If you're looking for a side hustle, now is a great time to check into becoming a substitute teacher, and pocket about $75 per day.

Why is there a shortage of subs? From everything I've read, it's pretty simple.  There are just too many holes to fill.

The job market is competitive, and people who might make great substitute teachers are being pulled toward other opportunities because the work at other businesses is more steady and can be more lucrative. If you can land a long-term gig as a sub because a teacher goes on maternity leave, then you're in business.  That can bridge the gap until you land another steady job.

Subs need flexible schedules too.  If you're on the list of potential substitutes you may get a call at 6 am asking you to report to work later that morning. If you've got kids to drop off and other appointments scheduled that day, it would be hard to drop everything and say yes.

How tough is it to become a substitute here?  NEA.org says, in Idaho, most school districts don't require certification to become a substitute teacher and the minimum credential is a high school diploma.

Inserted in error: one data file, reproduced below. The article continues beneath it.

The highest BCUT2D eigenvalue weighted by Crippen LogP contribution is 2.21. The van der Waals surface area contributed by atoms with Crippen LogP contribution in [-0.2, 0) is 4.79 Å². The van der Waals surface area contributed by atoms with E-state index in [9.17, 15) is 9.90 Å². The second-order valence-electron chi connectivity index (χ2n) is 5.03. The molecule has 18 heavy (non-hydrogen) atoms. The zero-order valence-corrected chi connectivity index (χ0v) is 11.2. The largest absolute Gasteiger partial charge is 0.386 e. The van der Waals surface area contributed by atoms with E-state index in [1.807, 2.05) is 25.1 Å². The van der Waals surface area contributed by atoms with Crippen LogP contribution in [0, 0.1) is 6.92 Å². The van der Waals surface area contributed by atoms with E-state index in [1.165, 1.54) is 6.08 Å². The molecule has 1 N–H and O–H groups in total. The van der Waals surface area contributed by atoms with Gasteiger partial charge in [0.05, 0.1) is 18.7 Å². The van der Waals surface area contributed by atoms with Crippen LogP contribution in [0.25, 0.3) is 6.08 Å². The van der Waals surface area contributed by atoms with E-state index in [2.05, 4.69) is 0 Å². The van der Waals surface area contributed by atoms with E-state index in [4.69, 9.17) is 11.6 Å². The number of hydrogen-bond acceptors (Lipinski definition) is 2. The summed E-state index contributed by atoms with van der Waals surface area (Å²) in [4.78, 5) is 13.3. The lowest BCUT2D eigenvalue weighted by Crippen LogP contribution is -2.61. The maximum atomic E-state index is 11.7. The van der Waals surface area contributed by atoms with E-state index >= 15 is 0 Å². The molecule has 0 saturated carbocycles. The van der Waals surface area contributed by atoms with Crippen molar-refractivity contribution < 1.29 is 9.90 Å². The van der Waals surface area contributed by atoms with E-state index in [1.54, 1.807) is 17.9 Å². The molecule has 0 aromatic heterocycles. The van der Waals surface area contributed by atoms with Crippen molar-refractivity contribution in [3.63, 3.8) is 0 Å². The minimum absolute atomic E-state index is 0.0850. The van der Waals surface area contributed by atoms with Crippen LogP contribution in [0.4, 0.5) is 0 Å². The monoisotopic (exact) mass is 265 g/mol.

Longview school administrators have been vocal about struggles related to an overall shortage of teachers in the district, and they've been offering incentive pay to try to attract and retain the best ones.  Substitute teachers in Longview don't have to be certified, but they do have to attend an orientation to get started on the application process.

In Tyler, substitutes have to fill out an online application, and once approved, attend a training course before being assigned to a classroom.  The pay ranges from $60 to $85 for day-to-day subs, and long-term fill-ins can make more than $100 per day.

I asked my 9-year old what makes a substitute teacher great, and she said, "They help you get your work done and still have fun, and they don't get mad at you for wearing your jacket."  Hmm.  That last part will take another probe, but I'm gathering that subs who can keep control of the class while still keeping it light are considered the best, by the kids anyway.

Wanna try it?  I'm sure schools around East Texas would appreciate the help.

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